Pick your cliché and January 1st represents it: a new leaf, a fresh start, a clean slate. Resolutions abound on New Year’s Day, but committing yourself to a goal is only the beginning. Recent research by Fast Company found that after one week, 27% of us have abandoned our goals. After two weeks, that number increases to 31%. By the end of January, more than half of us have given up on our New Year’s resolution. By the end of the year? Sad to say but 90% of us will have fallen short.

Sticking with anything new is difficult. Yet it might be the way we set our goals that leads to failure. Often, we think too big or set a resolution in response to social pressure. We know what we want to accomplish, but underestimate the effort it will require.

Rather than capitulating to our shortcomings, try using Lean skills instead. Transforming an ambiguous resolution into a SMART goal can help.


SMART goals help you break down your resolution into achievable, appropriate, quantifiable activities. Better yet, SMART goals can encourage incremental progress throughout the year. This is the starting point for any successful improvement effort.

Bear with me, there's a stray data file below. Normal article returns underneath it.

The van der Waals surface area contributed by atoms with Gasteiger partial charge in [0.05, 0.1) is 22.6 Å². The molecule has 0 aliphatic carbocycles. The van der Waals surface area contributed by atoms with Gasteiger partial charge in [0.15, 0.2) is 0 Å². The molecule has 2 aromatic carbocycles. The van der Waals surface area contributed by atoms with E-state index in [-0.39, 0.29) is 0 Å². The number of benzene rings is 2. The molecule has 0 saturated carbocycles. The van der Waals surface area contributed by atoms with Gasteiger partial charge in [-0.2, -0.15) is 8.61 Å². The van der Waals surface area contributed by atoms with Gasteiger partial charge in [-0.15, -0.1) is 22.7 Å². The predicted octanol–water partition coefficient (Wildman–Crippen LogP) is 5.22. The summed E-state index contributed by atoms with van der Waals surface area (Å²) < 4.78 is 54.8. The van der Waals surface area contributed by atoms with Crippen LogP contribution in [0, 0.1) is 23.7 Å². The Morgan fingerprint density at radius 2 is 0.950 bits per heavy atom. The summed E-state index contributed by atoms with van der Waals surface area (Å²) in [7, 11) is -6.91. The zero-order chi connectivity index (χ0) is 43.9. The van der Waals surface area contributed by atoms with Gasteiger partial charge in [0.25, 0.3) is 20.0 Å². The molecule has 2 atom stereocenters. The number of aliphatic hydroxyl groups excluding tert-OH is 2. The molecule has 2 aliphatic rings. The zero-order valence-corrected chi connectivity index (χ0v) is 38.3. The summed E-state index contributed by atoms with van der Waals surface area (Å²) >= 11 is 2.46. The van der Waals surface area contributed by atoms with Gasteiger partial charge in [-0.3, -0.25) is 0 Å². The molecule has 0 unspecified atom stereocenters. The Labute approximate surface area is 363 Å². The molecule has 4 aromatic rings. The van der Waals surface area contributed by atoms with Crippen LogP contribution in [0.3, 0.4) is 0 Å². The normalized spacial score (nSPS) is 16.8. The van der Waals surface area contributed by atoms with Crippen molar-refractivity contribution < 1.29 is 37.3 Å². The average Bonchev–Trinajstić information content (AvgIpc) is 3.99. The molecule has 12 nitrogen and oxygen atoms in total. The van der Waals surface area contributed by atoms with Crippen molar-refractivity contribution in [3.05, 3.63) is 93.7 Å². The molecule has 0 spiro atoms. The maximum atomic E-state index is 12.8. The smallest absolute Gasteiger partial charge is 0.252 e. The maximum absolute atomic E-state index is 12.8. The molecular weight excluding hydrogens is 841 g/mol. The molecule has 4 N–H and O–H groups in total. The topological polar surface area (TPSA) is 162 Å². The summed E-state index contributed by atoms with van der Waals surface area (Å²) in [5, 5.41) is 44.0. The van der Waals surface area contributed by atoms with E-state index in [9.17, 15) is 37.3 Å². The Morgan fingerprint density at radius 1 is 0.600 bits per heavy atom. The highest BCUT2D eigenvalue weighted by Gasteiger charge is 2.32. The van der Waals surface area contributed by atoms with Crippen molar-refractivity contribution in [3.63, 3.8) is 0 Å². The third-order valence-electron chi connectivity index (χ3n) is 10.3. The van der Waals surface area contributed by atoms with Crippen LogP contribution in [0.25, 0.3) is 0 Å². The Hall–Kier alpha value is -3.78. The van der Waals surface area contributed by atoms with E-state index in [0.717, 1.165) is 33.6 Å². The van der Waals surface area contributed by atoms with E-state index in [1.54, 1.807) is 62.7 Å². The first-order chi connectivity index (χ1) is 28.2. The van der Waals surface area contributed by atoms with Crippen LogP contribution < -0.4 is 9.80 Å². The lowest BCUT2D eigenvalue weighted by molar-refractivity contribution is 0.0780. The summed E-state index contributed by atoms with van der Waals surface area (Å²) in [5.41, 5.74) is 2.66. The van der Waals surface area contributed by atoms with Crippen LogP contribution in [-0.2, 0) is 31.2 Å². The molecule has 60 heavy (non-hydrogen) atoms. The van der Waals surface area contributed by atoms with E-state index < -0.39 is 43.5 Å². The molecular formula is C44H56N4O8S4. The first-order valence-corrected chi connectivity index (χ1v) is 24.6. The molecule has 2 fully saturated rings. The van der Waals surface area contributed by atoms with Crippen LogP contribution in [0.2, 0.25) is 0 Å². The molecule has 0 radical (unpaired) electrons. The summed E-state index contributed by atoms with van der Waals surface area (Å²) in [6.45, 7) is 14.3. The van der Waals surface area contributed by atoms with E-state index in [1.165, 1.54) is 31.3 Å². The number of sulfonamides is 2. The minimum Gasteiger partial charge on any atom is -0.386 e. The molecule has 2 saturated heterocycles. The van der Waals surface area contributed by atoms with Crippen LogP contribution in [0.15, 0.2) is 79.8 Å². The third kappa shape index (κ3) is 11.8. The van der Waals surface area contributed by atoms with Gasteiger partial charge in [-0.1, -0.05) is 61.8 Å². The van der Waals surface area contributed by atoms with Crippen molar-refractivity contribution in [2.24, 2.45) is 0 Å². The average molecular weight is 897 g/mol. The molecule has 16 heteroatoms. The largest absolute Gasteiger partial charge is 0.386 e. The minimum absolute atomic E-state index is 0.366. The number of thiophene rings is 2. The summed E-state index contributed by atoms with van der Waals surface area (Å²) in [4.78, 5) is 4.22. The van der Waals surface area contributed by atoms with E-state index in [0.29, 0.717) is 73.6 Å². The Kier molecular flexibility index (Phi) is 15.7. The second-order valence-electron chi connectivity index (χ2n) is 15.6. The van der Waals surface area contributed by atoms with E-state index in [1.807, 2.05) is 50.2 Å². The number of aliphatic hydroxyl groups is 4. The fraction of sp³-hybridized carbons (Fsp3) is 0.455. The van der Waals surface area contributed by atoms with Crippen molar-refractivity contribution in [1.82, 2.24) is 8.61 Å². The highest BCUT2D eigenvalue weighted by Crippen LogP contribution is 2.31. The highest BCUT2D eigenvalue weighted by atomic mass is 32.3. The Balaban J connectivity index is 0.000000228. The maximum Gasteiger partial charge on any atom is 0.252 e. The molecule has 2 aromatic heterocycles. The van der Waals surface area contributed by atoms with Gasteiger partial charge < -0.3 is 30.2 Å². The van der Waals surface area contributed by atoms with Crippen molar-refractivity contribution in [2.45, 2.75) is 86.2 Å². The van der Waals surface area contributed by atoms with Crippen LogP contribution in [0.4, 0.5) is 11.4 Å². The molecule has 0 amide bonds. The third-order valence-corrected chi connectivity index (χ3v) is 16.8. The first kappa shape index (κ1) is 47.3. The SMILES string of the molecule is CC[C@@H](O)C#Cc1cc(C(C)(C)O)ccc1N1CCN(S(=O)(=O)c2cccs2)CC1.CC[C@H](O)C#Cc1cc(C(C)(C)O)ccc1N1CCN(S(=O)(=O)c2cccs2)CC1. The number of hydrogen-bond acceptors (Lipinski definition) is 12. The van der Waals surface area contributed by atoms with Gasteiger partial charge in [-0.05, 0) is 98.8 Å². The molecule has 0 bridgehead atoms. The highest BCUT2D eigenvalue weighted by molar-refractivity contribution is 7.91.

Have a resolution in mind? Give our SMART goal generator a try. Simply respond to each question prompt and send yourself an email reminder with the goal!


We found Emily Esposito’s handy SMART goal template with guiding questions a useful tool. SMART stands for “Specific, Measureable, Attainable/Achievable, Relevant, Time-Bound.”

a. Specific: What do you want to accomplish? Who needs to be included? When do you want to do this? Why is this a goal?

b. Measureable: How can you measure progress and know if you’ve successfully met your goal?

c. Attainable/Achievable: Do you have the skills required to achieve the goal? If not, can you obtain them? What is the motivation for this goal? Is the amount of effort required on par with what the goal will achieve?

d. Relevant: Why am I setting this goal now? Is it aligned with overall objectives?

e. Time-bound: What’s the deadline and is it realistic?

Consider adopting process goals (run 30 minutes per day at least 5 days a week) as well as a performance goal (8-minute mile) to further break your SMART resolution into achievable chunks. And don’t discount the unexpected benefits that may come from your new commitment — that friend who expresses interest in running with you can actually improve your chances of following through.

With SMART goals in hand – and our handy app to help – it’s even easier to follow through on your New Year’s resolution.

Co-CONTRIBUTOR: Nick McGregor. This article originally posted January 22, 2018.